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Undetected Aorto-RV Fistula With Aortic Valve Injury and Delayed Cardiac Tamponade following a Chest Stab Wound: A Case Report.

Esfahanizadeh J, Abbasi Tashnizi M, Moeinipour AA, Sepehri Shamloo A - Trauma Mon (2013)

Bottom Line: Although a few patients will survive after penetrating cardiac injuries, some of them may have unnoticeable intracardiac injuries.To prevent missing intracardiac injury and also late cardiac injury complications, in all pericordial stab wounds, serial clinical examinations and serial echocardiography should be performed.In addition, cardiac injuries should be repaired during the same hospital stay.

View Article: PubMed Central - PubMed

Affiliation: Department of Cardiac Surgery, Imam Reza Hospital, Mashhad University of Medical Sciences, Mashhad, IR Iran.

ABSTRACT

Introduction: Although a few patients will survive after penetrating cardiac injuries, some of them may have unnoticeable intracardiac injuries. The combination of aorto-right ventricular fistula with aortic valve injury is rare.

Case presentation: A 19 year-old man referred with an aorto-right ventricular fistula accompanied with aortic regurgitation and delayed tamponade following a stab in the chest. The patient was scheduled for fistula repair, aortic valve replacement and pericardectomy two months after trauma.

Conclusions: To prevent missing intracardiac injury and also late cardiac injury complications, in all pericordial stab wounds, serial clinical examinations and serial echocardiography should be performed. In addition, cardiac injuries should be repaired during the same hospital stay.

No MeSH data available.


Related in: MedlinePlus

Aortic view of Aorto-RV Fistula (Arrow)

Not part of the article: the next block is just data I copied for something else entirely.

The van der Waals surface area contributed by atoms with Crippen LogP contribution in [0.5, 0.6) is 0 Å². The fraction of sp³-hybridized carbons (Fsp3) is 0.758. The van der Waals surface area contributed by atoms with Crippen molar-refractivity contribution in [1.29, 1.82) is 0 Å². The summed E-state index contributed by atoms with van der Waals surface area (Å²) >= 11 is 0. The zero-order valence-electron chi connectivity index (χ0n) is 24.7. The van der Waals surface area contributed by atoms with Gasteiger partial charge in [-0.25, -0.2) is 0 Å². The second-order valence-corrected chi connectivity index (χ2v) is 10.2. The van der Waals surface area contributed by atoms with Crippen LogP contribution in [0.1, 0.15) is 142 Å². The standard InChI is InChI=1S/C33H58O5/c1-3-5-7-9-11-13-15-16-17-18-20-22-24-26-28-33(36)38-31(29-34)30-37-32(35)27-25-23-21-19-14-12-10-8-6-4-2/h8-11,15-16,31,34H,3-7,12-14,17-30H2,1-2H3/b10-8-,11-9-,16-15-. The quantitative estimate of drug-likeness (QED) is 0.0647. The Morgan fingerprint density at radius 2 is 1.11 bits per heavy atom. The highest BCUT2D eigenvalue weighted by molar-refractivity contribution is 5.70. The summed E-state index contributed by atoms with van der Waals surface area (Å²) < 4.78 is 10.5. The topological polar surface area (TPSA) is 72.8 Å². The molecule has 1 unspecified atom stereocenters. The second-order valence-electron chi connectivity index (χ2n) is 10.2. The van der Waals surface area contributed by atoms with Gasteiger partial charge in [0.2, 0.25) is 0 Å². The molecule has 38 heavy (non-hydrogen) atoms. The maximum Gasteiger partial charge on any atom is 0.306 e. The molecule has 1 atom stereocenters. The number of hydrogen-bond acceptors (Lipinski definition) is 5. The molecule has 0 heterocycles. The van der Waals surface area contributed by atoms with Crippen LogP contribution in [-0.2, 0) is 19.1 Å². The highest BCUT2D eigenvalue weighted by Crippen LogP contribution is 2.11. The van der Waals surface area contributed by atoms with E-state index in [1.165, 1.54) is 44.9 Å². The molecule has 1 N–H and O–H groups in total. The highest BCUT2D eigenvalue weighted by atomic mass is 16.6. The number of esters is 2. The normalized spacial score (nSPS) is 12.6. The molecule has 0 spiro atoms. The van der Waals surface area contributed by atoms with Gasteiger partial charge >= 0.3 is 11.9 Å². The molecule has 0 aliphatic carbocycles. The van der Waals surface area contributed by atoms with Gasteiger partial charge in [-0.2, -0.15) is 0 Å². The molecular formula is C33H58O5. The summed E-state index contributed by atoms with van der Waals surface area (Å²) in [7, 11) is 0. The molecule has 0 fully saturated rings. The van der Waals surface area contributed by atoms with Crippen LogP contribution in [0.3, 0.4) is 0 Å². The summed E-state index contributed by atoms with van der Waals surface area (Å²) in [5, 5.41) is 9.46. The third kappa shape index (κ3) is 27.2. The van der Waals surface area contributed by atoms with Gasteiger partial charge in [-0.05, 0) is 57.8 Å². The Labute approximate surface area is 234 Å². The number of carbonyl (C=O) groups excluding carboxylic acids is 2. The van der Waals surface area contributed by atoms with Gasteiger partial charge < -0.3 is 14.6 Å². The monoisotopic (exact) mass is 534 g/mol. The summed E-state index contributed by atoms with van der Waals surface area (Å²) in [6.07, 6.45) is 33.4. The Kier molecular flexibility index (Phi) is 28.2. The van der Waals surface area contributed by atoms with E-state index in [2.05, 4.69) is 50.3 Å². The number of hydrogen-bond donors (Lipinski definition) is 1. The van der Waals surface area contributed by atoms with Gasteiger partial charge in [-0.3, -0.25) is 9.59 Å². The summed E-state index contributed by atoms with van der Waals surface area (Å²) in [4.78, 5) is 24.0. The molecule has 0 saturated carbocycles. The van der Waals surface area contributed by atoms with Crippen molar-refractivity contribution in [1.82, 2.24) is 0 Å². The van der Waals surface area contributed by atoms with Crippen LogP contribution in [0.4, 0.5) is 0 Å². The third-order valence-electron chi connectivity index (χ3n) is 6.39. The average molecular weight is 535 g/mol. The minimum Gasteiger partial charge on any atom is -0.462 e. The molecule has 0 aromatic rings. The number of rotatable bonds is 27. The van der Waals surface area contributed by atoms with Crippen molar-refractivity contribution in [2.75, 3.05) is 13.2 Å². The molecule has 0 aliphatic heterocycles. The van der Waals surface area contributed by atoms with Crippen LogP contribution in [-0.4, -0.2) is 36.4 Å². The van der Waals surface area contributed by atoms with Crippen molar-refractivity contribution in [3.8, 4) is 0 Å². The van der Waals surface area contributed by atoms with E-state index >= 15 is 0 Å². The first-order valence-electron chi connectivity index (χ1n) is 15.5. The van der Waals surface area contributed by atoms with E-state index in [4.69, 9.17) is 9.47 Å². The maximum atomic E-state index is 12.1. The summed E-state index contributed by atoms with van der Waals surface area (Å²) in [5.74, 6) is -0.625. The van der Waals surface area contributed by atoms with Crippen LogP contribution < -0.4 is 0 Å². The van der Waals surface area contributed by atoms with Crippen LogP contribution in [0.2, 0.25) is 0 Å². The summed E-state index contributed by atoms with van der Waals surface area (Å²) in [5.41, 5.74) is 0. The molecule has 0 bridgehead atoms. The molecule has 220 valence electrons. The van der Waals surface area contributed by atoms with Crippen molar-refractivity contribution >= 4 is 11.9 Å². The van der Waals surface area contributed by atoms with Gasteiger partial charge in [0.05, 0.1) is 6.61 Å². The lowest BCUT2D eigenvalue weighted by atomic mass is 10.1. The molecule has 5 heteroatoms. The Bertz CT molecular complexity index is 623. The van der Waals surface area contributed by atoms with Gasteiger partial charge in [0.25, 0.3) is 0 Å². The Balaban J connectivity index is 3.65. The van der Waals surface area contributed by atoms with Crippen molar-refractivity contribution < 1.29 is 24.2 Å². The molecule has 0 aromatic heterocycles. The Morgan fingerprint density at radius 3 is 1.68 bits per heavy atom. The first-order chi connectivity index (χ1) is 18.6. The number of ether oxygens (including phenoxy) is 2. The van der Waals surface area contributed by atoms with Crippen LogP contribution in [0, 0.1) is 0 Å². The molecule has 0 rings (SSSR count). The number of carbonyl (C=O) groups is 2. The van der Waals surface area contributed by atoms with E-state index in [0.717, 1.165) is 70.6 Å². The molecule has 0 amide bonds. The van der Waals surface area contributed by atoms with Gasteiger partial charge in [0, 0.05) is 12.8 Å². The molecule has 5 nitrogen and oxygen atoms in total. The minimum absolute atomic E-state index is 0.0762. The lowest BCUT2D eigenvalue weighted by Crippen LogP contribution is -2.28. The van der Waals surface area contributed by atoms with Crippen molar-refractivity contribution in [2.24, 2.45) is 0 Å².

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fig5290: Aortic view of Aorto-RV Fistula (Arrow)

Mentions: A 19-year -old healthy man, who sustained a single stab wound (1.5cm knife wound in the left 4th intercostal space para-sternally) was admitted to a local hospital. To manage hemopnumothorax, a chest tube was inserted and after 3 days the patient was discharged without any symptoms. At that time, because of no observed cardiac symptoms or signs, cardiac injury was not suspected by the general surgeon, thus, no cardiac evaluation such as echocardiography or thoracic computed tomography (CT) scan was performed. Two months later, he referred to evaluate dyspnea. He had severe shortage of breath and distending jugular veins. Lung sounds were clear but heart sounds were decreased and a continuous murmur was heard at the left sternal border (BP = 85/40mmHg, PR = 135/min, RR = 35/min, T = 38.5οC). In addition, the electrocardiogram showed sinus tachycardia, and the chest roentgenogram indicated an increased cardiac silhouette that was globular. Transthoracic echocardiography confirmed a massive pericardial effusion. Also, severe aortic regurgitation caused by right coronary cusp perforation and a defect between the right Valsalva sinus and right ventricle (RV) were demonstrated. The patient was scheduled for an urgent operation for post traumatic delayed tamponade and also intracardiac defects. After median sternotomy, a thickened and inflamed pericardium (4mm) which was full of debris and old clots was noticed. In addition, the epicardium was edematous with some adhesions. About 800cc sanguineous fluid was evacuated. Specimens of pericardial tissue and fluid were sent for culturing. Then, using aorto-bicaval cannulation, cardiopulmonary bypass and cardiac arrest were done. After aortotomy, a 10mm perforation in the right coronary cusp was found (Figure 1). Moreover; a 7mm defect in the right coronary sinus that opened into the RV was revealed (Figure 2).